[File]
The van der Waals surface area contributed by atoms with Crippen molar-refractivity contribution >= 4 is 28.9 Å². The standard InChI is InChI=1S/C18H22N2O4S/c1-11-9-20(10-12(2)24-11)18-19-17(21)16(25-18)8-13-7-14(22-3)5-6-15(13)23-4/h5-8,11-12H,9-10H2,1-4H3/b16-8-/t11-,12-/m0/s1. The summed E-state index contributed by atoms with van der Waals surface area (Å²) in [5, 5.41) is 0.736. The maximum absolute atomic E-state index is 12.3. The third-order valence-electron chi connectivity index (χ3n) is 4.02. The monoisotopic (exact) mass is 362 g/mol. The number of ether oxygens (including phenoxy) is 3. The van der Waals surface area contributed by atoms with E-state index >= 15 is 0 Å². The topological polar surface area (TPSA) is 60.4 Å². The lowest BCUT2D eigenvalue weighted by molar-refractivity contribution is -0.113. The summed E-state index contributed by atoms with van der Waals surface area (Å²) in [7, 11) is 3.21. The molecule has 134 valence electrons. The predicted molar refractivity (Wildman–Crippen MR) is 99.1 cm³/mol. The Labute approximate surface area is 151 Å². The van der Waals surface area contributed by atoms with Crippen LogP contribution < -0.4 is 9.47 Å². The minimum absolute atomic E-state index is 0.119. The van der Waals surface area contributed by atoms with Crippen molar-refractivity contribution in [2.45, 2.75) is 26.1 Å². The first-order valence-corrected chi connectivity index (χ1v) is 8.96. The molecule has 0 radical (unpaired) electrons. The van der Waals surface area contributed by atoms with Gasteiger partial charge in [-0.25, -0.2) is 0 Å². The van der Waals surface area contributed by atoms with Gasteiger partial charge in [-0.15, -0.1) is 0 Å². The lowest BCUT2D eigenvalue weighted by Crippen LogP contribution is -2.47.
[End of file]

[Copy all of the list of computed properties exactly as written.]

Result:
The van der Waals surface area contributed by atoms with Crippen molar-refractivity contribution >= 4 is 28.9 Å². The standard InChI is InChI=1S/C18H22N2O4S/c1-11-9-20(10-12(2)24-11)18-19-17(21)16(25-18)8-13-7-14(22-3)5-6-15(13)23-4/h5-8,11-12H,9-10H2,1-4H3/b16-8-/t11-,12-/m0/s1. The summed E-state index contributed by atoms with van der Waals surface area (Å²) in [5, 5.41) is 0.736. The maximum absolute atomic E-state index is 12.3. The third-order valence-electron chi connectivity index (χ3n) is 4.02. The monoisotopic (exact) mass is 362 g/mol. The number of ether oxygens (including phenoxy) is 3. The van der Waals surface area contributed by atoms with E-state index >= 15 is 0 Å². The topological polar surface area (TPSA) is 60.4 Å². The lowest BCUT2D eigenvalue weighted by molar-refractivity contribution is -0.113. The summed E-state index contributed by atoms with van der Waals surface area (Å²) in [7, 11) is 3.21. The molecule has 134 valence electrons. The predicted molar refractivity (Wildman–Crippen MR) is 99.1 cm³/mol. The Labute approximate surface area is 151 Å². The van der Waals surface area contributed by atoms with Crippen LogP contribution < -0.4 is 9.47 Å². The minimum absolute atomic E-state index is 0.119. The van der Waals surface area contributed by atoms with Crippen molar-refractivity contribution in [2.45, 2.75) is 26.1 Å². The first-order valence-corrected chi connectivity index (χ1v) is 8.96. The molecule has 0 radical (unpaired) electrons. The van der Waals surface area contributed by atoms with Gasteiger partial charge in [-0.25, -0.2) is 0 Å². The van der Waals surface area contributed by atoms with Gasteiger partial charge in [-0.15, -0.1) is 0 Å². The lowest BCUT2D eigenvalue weighted by Crippen LogP contribution is -2.47.